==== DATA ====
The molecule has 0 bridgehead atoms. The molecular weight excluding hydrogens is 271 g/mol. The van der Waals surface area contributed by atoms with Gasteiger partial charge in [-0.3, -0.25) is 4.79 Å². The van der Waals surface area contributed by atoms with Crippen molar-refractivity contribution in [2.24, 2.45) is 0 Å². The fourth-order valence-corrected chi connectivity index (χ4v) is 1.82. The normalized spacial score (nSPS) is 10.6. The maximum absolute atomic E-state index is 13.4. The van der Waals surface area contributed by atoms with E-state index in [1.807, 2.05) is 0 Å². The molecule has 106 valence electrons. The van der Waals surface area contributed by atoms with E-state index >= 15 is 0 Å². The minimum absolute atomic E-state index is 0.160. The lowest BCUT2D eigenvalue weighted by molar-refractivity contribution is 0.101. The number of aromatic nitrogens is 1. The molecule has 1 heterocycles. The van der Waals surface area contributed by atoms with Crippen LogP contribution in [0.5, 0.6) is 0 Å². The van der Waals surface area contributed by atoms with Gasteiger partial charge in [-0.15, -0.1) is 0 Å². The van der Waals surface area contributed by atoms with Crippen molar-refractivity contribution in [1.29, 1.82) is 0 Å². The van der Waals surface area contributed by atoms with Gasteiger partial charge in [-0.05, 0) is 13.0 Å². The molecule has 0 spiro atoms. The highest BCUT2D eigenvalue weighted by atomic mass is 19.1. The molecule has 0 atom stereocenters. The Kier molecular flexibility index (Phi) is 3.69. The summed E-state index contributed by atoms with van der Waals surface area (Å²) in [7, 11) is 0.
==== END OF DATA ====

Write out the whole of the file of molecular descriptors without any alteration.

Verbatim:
The molecule has 0 bridgehead atoms. The molecular weight excluding hydrogens is 271 g/mol. The van der Waals surface area contributed by atoms with Gasteiger partial charge in [-0.3, -0.25) is 4.79 Å². The van der Waals surface area contributed by atoms with Crippen molar-refractivity contribution in [2.24, 2.45) is 0 Å². The fourth-order valence-corrected chi connectivity index (χ4v) is 1.82. The normalized spacial score (nSPS) is 10.6. The maximum absolute atomic E-state index is 13.4. The van der Waals surface area contributed by atoms with E-state index in [1.807, 2.05) is 0 Å². The molecule has 106 valence electrons. The van der Waals surface area contributed by atoms with E-state index >= 15 is 0 Å². The minimum absolute atomic E-state index is 0.160. The lowest BCUT2D eigenvalue weighted by molar-refractivity contribution is 0.101. The number of aromatic nitrogens is 1. The molecule has 1 heterocycles. The van der Waals surface area contributed by atoms with Crippen LogP contribution in [0.5, 0.6) is 0 Å². The van der Waals surface area contributed by atoms with Gasteiger partial charge in [-0.15, -0.1) is 0 Å². The van der Waals surface area contributed by atoms with Crippen molar-refractivity contribution in [1.29, 1.82) is 0 Å². The van der Waals surface area contributed by atoms with Gasteiger partial charge in [-0.05, 0) is 13.0 Å². The molecule has 0 spiro atoms. The highest BCUT2D eigenvalue weighted by atomic mass is 19.1. The molecule has 0 atom stereocenters. The Kier molecular flexibility index (Phi) is 3.69. The summed E-state index contributed by atoms with van der Waals surface area (Å²) in [7, 11) is 0.